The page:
06 Mar Collector's Notebook: Ancient Stone
When most people talk about something “precious,” gold, of course, invariably comes up. It’s no secret that it’s considered among the most valuable of metals.
Turquoise is generally regarded as a distant relative, at best. But, unlike gold, turquoise can’t be measured only by a specific standard of value. This stone is measured by a much deeper set of standards. These are the stories of some of the people who create that value.
“To the Native peoples of the Southwest, turquoise is life itself,” says Maxine McBrinn, curator of archaeology at the Museum of Indian Arts & Culture in Santa Fe, New Mexico. “Turquoise stands for health, happiness, the continuity of life and tradition and family. But it can also mean different things to different peoples,” she explains. “To the Pueblo people, for example, it symbolizes the lake where people first emerged onto the Earth. And to the Zuni, the blue turquoise can stand for the sky, and the green for the water — which is, of course, very important to the peoples of the Southwest.”
However, McBrinn explains, turquoise is hardly unique to the Southwest. It has been mined for thousands of years in Iran. Named by the French, who got it from middlemen in Turkey (hence “turquoise” for “Turkish stone”), the stone has been used as jewelry in the Middle East for thousands of years. In fact, King Tut’s death mask has turquoise in it.
“Turquoise is formed underground by a mixture of copper and aluminum, and the movement of water on those two substances,” says McBrinn. “And it’s only formed by water, if you think about it, in lands where water is scarce … such as the Southwest or the Middle East.”
Douglas Magnus exercises the ultimate system of quality control. He not only creates belts, buckles, necklaces and pendants in his Magnus Studios in Santa Fe, but he also owns the mines from which his turquoise comes. In fact, he owns six mines in the Cerrillos Hills near Santa Fe, at the northern end of New Mexico’s historic Turquoise Trail.
“These mines actually go back a thousand years,” Magnus says. “[They] were used by the Anasazi and some Meso-American peoples. I bought them in 1988. They’re not profitable on the business end for me. But they provide me with very high-quality stones.”
“When I find a good stone, it talks to me,” Magnus says. “And when that happens, I want to create something beautiful with it.”
Na Na Ping grew up on a Pascua Yaqui reservation in southern Arizona. He married a Nambé woman from New Mexico and has spent the past 40 years on the Nambé reservation near Santa Fe. During that time he’s become one of the most respected turquoise artists in the world.
“I didn’t know a thing about jewelry making or turquoise until I was a young man,” he says. “I went to work for my uncle in Albuquerque, who had a thriving turquoise piecework shop. It was just for the money, really. But along the way, something happened. I fell in love with this stone.”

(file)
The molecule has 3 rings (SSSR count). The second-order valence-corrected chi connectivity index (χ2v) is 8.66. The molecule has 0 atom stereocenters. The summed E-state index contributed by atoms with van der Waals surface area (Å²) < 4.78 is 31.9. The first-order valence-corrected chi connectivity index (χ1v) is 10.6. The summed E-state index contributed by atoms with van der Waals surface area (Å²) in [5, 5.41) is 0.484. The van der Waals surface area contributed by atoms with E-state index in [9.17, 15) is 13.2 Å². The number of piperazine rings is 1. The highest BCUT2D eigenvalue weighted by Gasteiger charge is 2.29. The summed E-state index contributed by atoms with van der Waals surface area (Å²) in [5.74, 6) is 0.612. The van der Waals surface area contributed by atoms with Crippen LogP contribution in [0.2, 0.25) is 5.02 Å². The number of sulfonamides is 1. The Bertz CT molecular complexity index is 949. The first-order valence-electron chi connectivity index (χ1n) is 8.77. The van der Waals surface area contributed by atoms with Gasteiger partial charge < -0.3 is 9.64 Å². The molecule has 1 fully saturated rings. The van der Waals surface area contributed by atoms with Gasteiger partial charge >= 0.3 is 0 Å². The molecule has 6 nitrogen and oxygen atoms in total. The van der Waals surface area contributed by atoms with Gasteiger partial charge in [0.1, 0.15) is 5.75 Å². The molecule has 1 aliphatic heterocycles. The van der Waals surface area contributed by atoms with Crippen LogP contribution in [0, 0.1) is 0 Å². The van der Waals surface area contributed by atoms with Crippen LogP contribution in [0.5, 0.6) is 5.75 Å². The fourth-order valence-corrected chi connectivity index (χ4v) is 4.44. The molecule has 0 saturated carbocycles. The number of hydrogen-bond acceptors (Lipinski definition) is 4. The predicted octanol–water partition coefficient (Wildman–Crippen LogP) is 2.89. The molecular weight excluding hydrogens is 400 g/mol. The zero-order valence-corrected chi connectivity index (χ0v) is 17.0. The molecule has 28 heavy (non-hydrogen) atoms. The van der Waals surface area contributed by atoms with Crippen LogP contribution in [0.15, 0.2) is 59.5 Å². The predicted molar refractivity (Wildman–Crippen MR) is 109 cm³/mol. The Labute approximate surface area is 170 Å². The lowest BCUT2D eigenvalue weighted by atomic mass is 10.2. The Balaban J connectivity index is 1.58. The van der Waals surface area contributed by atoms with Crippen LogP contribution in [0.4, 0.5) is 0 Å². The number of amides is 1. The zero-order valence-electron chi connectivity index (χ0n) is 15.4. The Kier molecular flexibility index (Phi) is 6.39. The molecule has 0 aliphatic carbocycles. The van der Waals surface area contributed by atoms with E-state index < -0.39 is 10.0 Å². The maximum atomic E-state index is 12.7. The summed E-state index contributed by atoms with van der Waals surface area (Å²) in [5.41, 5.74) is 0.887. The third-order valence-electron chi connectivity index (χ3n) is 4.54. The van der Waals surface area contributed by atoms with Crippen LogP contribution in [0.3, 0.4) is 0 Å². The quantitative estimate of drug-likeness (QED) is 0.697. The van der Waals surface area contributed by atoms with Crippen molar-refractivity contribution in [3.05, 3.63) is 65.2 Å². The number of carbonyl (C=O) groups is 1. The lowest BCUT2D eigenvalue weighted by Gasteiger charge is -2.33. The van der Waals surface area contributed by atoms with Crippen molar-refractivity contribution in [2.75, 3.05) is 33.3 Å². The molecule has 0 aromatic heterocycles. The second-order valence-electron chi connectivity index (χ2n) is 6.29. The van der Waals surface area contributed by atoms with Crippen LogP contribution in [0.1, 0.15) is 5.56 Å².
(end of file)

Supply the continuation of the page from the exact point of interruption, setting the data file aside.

Ping works only with all-natural stones, rather than with stabilized stones that might have a thin sheet of plastic covering or are treated with an epoxy resin.
“Now, turquoise has great spiritual meaning to me,” Na Na Ping says. “When I’m working with it, it tells me to be thankful to the Creator for making such beauty. And to be thankful for the gift of bringing happiness into peoples’ lives.”
The husband-and-wife team of Lorenzo and Mary Louise Tafoya grew up on the Santo Domingo Pueblo outside Albuquerque, where the stone was an important part of their culture. They each grew up with a love of turquoise because their parents worked with it. Now, their silver and turquoise jewelry is displayed in museums, including the Eiteljorg in Indianapolis and the Heard in Phoenix.
“Turquoise has stood for good things in our culture, for thousands of years,” Lorenzo Tafoya says. “That explains why it’s been found in ancient Anasazi ruins.”
Steeped in tradition, the Tafoyas have evolved their craft into pieces that reflect contemporary style. “Our purpose in adapting a more contemporary style is to give more people the opportunity to enjoy it,” Lorenzo Tafoya says. “We’re trying to bring turquoise to a wider audience.”
As a fourth-generation turquoise artist, Joe Dan Lowry knows more about the stone than just about anyone in the world — and he’ll gladly tell you so. And many artists and collectors agree. He researches the stone in all its facets, from its chemical content to its history. He’s written three books and lectures all over the world. Lowry also owns the Turquoise Museum in Albuquerque, with a workshop in which he crafts the stone.
He’ll tell you immediately that most information on the stone is more marketing-driven than fact-based.
“None of us can see without those before us,” he says. “I’ve spent my life researching turquoise, buying turquoise, working with turquoise and lecturing about turquoise. But … we couldn’t research turquoise today without the gift of the knowledge given [to] us by earlier peoples.”
Lowry, too, points out the stone’s international heritage, ranging from ancient Persia to modern China, the world’s largest producer of turquoise.
“A diamond has a specific set of ‘judging’ characteristics,” Lowry says. “But turquoise is much more personal … it’s about what it says to you.”